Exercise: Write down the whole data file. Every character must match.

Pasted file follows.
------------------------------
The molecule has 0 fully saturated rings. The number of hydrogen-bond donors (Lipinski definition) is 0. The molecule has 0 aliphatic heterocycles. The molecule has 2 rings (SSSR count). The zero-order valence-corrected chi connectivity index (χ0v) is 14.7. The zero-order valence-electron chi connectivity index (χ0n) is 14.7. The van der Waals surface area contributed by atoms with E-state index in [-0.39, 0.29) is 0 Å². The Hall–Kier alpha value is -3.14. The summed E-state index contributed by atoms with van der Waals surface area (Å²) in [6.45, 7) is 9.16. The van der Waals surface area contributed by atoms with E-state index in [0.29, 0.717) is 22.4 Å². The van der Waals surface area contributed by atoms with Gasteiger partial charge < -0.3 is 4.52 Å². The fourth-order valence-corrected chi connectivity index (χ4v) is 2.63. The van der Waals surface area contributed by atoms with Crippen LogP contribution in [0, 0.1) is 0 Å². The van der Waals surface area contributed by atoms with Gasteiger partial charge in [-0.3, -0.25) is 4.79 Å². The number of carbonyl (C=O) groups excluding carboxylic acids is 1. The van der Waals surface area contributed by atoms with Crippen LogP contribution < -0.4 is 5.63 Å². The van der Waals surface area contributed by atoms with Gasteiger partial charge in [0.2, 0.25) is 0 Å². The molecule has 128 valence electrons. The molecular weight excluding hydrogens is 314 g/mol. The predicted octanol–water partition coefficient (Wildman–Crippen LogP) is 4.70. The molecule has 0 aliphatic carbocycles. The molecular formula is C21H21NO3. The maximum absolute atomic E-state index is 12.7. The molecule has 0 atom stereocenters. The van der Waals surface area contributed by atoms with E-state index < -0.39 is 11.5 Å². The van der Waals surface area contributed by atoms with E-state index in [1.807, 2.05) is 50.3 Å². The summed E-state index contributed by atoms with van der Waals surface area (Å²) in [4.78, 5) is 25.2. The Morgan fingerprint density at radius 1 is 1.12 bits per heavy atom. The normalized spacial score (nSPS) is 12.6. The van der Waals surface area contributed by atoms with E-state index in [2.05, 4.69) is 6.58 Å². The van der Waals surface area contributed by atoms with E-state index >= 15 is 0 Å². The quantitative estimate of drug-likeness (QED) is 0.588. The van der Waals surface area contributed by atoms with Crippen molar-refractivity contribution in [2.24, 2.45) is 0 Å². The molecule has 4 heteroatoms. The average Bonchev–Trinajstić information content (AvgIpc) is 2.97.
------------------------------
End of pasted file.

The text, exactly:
The molecule has 0 fully saturated rings. The number of hydrogen-bond donors (Lipinski definition) is 0. The molecule has 0 aliphatic heterocycles. The molecule has 2 rings (SSSR count). The zero-order valence-corrected chi connectivity index (χ0v) is 14.7. The zero-order valence-electron chi connectivity index (χ0n) is 14.7. The van der Waals surface area contributed by atoms with E-state index in [-0.39, 0.29) is 0 Å². The Hall–Kier alpha value is -3.14. The summed E-state index contributed by atoms with van der Waals surface area (Å²) in [6.45, 7) is 9.16. The van der Waals surface area contributed by atoms with E-state index in [0.29, 0.717) is 22.4 Å². The van der Waals surface area contributed by atoms with Gasteiger partial charge < -0.3 is 4.52 Å². The fourth-order valence-corrected chi connectivity index (χ4v) is 2.63. The van der Waals surface area contributed by atoms with Crippen LogP contribution in [0, 0.1) is 0 Å². The van der Waals surface area contributed by atoms with Gasteiger partial charge in [-0.3, -0.25) is 4.79 Å². The number of carbonyl (C=O) groups excluding carboxylic acids is 1. The van der Waals surface area contributed by atoms with Crippen LogP contribution < -0.4 is 5.63 Å². The van der Waals surface area contributed by atoms with Gasteiger partial charge in [0.2, 0.25) is 0 Å². The molecule has 128 valence electrons. The molecular weight excluding hydrogens is 314 g/mol. The predicted octanol–water partition coefficient (Wildman–Crippen LogP) is 4.70. The molecule has 0 aliphatic carbocycles. The molecular formula is C21H21NO3. The maximum absolute atomic E-state index is 12.7. The molecule has 0 atom stereocenters. The van der Waals surface area contributed by atoms with E-state index < -0.39 is 11.5 Å². The van der Waals surface area contributed by atoms with E-state index in [1.807, 2.05) is 50.3 Å². The summed E-state index contributed by atoms with van der Waals surface area (Å²) in [4.78, 5) is 25.2. The Morgan fingerprint density at radius 1 is 1.12 bits per heavy atom. The normalized spacial score (nSPS) is 12.6. The van der Waals surface area contributed by atoms with E-state index in [2.05, 4.69) is 6.58 Å². The van der Waals surface area contributed by atoms with E-state index >= 15 is 0 Å². The quantitative estimate of drug-likeness (QED) is 0.588. The van der Waals surface area contributed by atoms with Crippen molar-refractivity contribution in [2.24, 2.45) is 0 Å². The molecule has 4 heteroatoms. The average Bonchev–Trinajstić information content (AvgIpc) is 2.97.